At times, both of us have wondered whether Richard Pryor was truly ours to approach, ours to embrace as a game-changing force, ours to hear as a part of our collective heart’s voice, an authentic part of our heritage. When John Cage (another voice in our choir) first began studying Zen Buddhism, he too wondered if it was really his to study. “I don’t worry anymore about that,” Cage came to say, and neither do we. We knew Richard as we did, and felt not a racial but a human kinship to his fears and desires, triumphs and failures. Like Dizzy Gillespie said of Charlie Parker, “Bird’s music was a gift, and if you could hear it you could have it.”
Richard Pryor’s gift was Truth. He turned a gritty corner one day as a young man in Peoria, Illinois, and The Truth was on him like a feral alley cat. And he held on to this cat; made a coat out of it and wore it to New York; hid his secret heart underneath it and opened it like a curtain onstage; wore it when he read Malcolm X, scrapped with Huey P. Newton; when he got high with Miles, sparred with Ali, and went down on Pam Grier. Then he tried to pretend he’d never seen it before…swore he didn't know whose coat it was; gifted it to girlfriends who all threw it back in his face. When he married up with a freebase pipe, he and his glass bride huddled under that coat for days on end. It kept in the vapors and blocked out the sun until, angry and tired, beset by demons and filled with self-loathing, he doused himself with brandy and lit the fuse, melting that animal spirit deep into his own. He tried to swear it off, but by then Truth had gotten under his skin, was a part of him, even if he couldn’t live up to its message.
We didn’t set out to write the definitive cradle-to-grave biography of Richard Pryor, and haven’t. We chose instead to go exploring, to mine the soil out of which he grew, and map the cultural landscape from which he emerged.
What we found more inspiring than the romanticized idea of genius that springs fully formed out thin air is the evidence that Richard found all the materials he would ever need among the hair clippings, clumped sawdust, and cigarette butts he swept up from the barbershops, meat packing plants, and pool halls—blowing in the wind, as it were—in his native Peoria. He gathered it all together and deliberately, playfully rearranged and assembled that cast-off detritus into something unexpected, beautiful, frightening, and new. (Even the God of our Old Testament shaped creation not out of nothing, but out of chaos.) Richard spun his out of straw. And when he held this thing up for all to see, not only did we all recognize and embrace it, we could no longer remember a time when we had been without it. That this gift came from a broken and tragic figure should come as no surprise. It is the cracks, after all—the holes in the firmament—that let in the light.
The greatest tragedy of Richard Pryor may have been that he contented himself with the label of being a “comic.” We heard this over and over in our interviews with Richard’s colleagues and idolaters: he was beyond mere comedy. If you read transcripts of his breakthrough routines, you’ll find nothing remotely funny in the words themselves as printed on the page. It was all in his delivery, his empathy, his willingness to give himself fully to the characters he portrayed, and to let them take possession of him—so much so that it seems like laziness to speak of “other comedians” when discussing Richard Pryor. There are no others. No one else could do onstage what Richard Pryor did. As his friend David Brenner says, “There was no one else like him. He stands alone.”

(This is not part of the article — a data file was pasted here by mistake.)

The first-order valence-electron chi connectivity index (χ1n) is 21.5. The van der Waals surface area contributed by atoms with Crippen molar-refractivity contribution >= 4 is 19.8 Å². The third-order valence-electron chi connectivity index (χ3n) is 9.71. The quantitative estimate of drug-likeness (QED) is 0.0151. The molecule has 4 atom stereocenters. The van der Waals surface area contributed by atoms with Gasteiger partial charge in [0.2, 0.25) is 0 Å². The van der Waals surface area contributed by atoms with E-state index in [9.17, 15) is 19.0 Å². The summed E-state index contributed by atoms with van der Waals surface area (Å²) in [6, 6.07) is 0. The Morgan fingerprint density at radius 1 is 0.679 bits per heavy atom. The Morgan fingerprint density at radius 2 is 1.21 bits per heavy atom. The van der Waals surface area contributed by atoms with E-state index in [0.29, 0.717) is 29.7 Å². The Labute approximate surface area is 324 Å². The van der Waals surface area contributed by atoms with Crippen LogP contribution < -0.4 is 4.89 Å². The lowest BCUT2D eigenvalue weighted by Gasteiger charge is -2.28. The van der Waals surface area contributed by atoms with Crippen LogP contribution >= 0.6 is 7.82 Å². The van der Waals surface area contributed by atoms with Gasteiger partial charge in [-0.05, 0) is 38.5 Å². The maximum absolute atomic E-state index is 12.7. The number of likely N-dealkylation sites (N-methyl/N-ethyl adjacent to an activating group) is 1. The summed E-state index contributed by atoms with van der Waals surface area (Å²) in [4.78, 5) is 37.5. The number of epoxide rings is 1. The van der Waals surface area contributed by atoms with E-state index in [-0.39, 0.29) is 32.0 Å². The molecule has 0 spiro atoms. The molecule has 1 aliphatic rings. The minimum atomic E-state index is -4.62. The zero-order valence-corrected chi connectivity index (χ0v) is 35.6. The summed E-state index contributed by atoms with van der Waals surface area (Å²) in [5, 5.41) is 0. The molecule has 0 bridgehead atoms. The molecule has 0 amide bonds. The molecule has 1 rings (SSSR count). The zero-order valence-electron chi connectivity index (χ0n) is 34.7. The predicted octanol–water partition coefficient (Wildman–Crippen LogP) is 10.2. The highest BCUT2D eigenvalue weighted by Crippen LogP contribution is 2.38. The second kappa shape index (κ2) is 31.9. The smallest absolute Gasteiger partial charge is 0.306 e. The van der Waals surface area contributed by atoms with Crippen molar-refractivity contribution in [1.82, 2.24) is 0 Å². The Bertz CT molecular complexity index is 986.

Stories abound from the early days of radio when white comics would trek uptown to the Apollo, pencil and paper in hand, and help themselves to the best gags. One clear mark of Richard’s genius is that his comedy remains absolutely theft-proof. No one else could do his material. No one else would dare.
We watched in real time as Richard’s genius outstripped the confines of standup comedy, ran circles around it, danced on its grave, even while—in the same way a length of rope can let you know about a knot’s design—it was his comic persona that allowed us to see what his genius was all about, which was this: It reflected our flawed and brutal humanity back to us as something we could both love and forgive.
That it still accomplishes this in his absence is testament to the fact that the truth Richard spoke lived outside of his particular alchemy and his frail, fleeting times. But if truth is luminous, Richard was, for a while, the wiry, fragile filament, humming in a glass bulb. A brilliant and ferocious light danced through him. We laughed in private, as he invited us to, all the while vaguely sensing what novelist Walter Mosley would later state plain: Richard Pryor wasn’t joking.
From Furious Cool: Richard Pryor and the World That Made Him by David Henry and Joe Henry. © 2013 by David Henry and Joe Henry. Reprinted by permission of Algonquin Books of Chapel Hill. All rights reserved.